Sony Launches `360 Reality Audio’ Streaming Ecosystem
Fans of multi-channel surround sound music have a new option following the official launch of Sony’s spin on the 360 Reality Audio ecosystem it first demonstrated at CES 2019 last January.
Sony kicked off the new format’s launch Tuesday at a press conference in the Sony Theater in New York City’s Broadway neighborhood where it said the new surround sound streaming audio format will become available to consumers this fall through popular streaming services Amazon HD, Tidal, Deezer, and nugs.net, with others to come.
Unlike other multi-channel music platforms of the past, the new 360 Reality Audio (360RA) experience won’t require the purchase of any special devices to enjoy the benefits of music that completely surrounds the listener wearing headphones as it does in a live performance. In time, Sony expects to expand the capability for use with home speakers for elaborate 360 surround sound systems.
The 360RA system is based on object-based audio (like Dolby Atmos and DTS:X 3D surround sound for theatrical content) to expand the boundaries of conventional 2-channel and even mono music mixes.
360 Reality Audio is designed to expand the sound space and create a dynamic environment for both the creator and the listener, where the artist is able to freely map vocals and instruments in up to 128 locations within a circular space, Sony said.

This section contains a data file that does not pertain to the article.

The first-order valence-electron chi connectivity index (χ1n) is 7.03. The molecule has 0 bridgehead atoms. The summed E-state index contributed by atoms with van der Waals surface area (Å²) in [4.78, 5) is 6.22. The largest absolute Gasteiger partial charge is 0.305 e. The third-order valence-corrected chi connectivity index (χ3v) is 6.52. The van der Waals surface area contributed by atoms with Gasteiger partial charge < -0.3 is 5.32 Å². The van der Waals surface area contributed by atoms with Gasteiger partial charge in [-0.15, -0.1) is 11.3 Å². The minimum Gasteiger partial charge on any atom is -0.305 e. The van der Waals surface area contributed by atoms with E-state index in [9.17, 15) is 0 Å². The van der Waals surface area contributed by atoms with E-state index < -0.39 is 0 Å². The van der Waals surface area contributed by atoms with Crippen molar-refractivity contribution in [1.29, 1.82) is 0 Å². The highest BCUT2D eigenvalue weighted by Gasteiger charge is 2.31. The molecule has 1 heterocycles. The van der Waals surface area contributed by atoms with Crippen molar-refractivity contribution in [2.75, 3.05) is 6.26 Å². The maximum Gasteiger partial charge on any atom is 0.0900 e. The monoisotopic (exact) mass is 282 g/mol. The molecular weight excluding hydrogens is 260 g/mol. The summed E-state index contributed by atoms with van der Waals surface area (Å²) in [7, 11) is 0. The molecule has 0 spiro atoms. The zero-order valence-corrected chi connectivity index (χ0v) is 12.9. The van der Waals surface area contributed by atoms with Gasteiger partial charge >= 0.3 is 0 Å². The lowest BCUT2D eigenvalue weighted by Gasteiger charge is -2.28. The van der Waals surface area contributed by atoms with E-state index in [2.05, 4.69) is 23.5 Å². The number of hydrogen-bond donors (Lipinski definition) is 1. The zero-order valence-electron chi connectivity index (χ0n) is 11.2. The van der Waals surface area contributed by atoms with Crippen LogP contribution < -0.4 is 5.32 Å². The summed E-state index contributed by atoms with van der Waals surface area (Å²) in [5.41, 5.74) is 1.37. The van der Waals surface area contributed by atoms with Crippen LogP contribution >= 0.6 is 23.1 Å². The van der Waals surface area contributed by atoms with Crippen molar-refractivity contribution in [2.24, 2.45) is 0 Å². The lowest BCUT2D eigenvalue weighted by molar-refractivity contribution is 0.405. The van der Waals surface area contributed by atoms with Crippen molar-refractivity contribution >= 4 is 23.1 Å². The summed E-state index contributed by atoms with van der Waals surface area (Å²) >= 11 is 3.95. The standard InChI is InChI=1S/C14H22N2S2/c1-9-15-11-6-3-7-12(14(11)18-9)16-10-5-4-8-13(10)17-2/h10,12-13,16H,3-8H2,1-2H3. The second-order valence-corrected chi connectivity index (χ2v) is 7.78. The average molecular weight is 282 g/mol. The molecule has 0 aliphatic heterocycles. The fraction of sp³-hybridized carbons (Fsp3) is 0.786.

Through the technology, music is no longer limited to left or right, but is moving above, below and all around the listener 360 degrees.
To make the experience more attractive at the start, Sony said the effect is designed to work with regular headphones using specially produced music files and a special Sony Connect App that maps and tailors the listening experience to the user’s ears.
The app, which is available for both iOS and Android smart phones, leverages the device’s camera to take pictures of the listeners ears and analyze the ear structure, and send the data up to the cloud where the necessary adjustments are made for the best experience. The set-up process only has to be performed once, Sony said.